Illegal immigrant Barbie is tethered to a bunch of children and comes with a compass and a coyote. Her hair is unkempt and her cheeks lack the rosy glow of the 20th century Barbies. She is armed with wire cutters and sandwiches wrapped in tin foil. She clutches Ken’s phone number in the event that she is detained by the Border Patrol.

The doll, which is pregnant with a black eye, is seen pushing a grocery cart full of children and beer cases—and carries a bag of cigarettes, hard liquor and a mac and cheese box.

This imaginary Barbie is thankfully not for sale.

(H/T Latino Rebels)

Bombings in Paris, Sanaa and Colorado Springs, December Job Growth, Phylicia Rashad Defends Bill Cosby

Bombings in Paris, Sanaa and Colorado Springs, December Job Growth, Phylicia Rashad Defends Bill Cosby

Some of the stories I’m reading up on this morning: 

  • Intel says it’s investing $300 million “to achieve full representation of women and under-represented minorities” in the next five years. 
TAGS: Morning Rush

Arizona School Chief’s Takes Parting Shot at Tucson’s ‘Culturally Relevant’ Classes

Arizona School Chief's Takes Parting Shot at Tucson's 'Culturally Relevant' Classes

In a final parting shot before leaving office, former Arizona state superintendent and longtime foe of Tucson’s ethnic studies curriculum John Huppenthal filed a memo last week declaring Tucson’s current “culturally relevant” courses in violation of the state law. 

The courses, which are required under a decades-old federal desegregation order, replaced Tucson’s ethnic studies curriculum, which was outlawed when the Arizona state legislature passed HB 2281 in 2010, which was adopted as Arizona Revised Statutes 15-112. With its current “culturally relevant courses,” Tucson Unified School District “has failed to meet several provisions of the 2012 Settlement Agreement settlement and is once again in clear violation of A.R.S. 15-112,” Huppenthal wrote, Tucson’s KVOA reported. “Furthermore, I am deeply concerned by the fact that the noncompliance appears to extend beyond classes taught from the Mexican American perspective and now also includes classes taught from the African American perspective.”

Tucson’s public schools reminded Huppenthal that the courses are actually court-mandated—the result of a 1974 federal desegregation order. “That order … requires us to develop and implement culturally relevant courses taught from both the Mexican American and African American perspectives,” the district responded, KVOA reported.

The final word in this, just the latest phase of the yearslong struggle in Arizona over how and whether to teach classes which recognize the heritage and histories of Arizona’s students and the state itself, will actually be left to Arizona’s brand new schools superintendent, Diane Douglas.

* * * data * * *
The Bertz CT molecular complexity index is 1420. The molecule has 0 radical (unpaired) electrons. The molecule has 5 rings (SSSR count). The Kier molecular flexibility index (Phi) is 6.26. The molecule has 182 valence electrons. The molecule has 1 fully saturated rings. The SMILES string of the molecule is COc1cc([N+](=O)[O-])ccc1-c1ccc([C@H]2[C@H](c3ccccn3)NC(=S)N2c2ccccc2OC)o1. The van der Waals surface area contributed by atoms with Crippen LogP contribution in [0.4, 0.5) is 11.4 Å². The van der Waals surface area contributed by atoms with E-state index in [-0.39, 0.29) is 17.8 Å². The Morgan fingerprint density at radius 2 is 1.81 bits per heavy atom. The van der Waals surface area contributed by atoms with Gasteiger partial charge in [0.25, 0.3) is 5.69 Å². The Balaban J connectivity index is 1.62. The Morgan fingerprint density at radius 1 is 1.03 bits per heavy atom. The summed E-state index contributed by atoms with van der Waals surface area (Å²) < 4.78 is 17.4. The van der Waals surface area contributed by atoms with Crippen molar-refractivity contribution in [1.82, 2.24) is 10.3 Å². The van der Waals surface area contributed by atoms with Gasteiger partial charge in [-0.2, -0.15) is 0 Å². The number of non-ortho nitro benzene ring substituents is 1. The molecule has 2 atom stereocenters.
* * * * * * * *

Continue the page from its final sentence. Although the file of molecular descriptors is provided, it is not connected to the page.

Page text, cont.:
If Douglas sides with Huppenthal’s findings, Tucson faces a 10 percent cut in state funding, which would mean a loss of $14 million per year, the Arizona Daily Star reported.

NYPD Again Turn Backs on Mayor At Officer’s Funeral

NYPD Again Turn Backs on Mayor At Officer's Funeral

New York City police officers again turned their backs on mayor Bill De Blasio this Sunday at the funeral for Officer Wenjian Liu, 32. The action disregards a memo issued by the police commissioner asking officers not to repeat the silent protest shown during the funeral of Officer Rafael Ramos, 40. Both Ramos and Liu were killed in a surprise attack by lone gunman Ismaaiyl Brinsley this December. Its aftermath has revealed extraordinary tension between the nation’s largest municipal police union, department leadership, City Hall and residents just as civilian protesters were escalating calls for police reform. 

As with Ramos, hundreds of officers turned their backs just as the mayor began Liu’s eulogy. According to the Washington Post, even out-of-town officers joined in. Milwaukee County Sheriff David Clarke tells the Post, “We might be reaching a tipping point with the mind-set of officers, who are beginning to wonder if the risks they take to keep communities safe are even worth it anymore. In New York and other places, we’re seeing a natural recoil from law enforcement officers who don’t feel like certain people who need to have their backs have their backs.”

There appears to be disagreement within the rank-and-file however. “It’s two different police departments inside those walls,” one retired officer tells the Post. “There are officers who really feel that the mayor has turned his back on the police department and that they are in increased danger. And then there are the officers who go home and tell their sons the same things that the mayor said he told his — if you’re black, be careful around police.”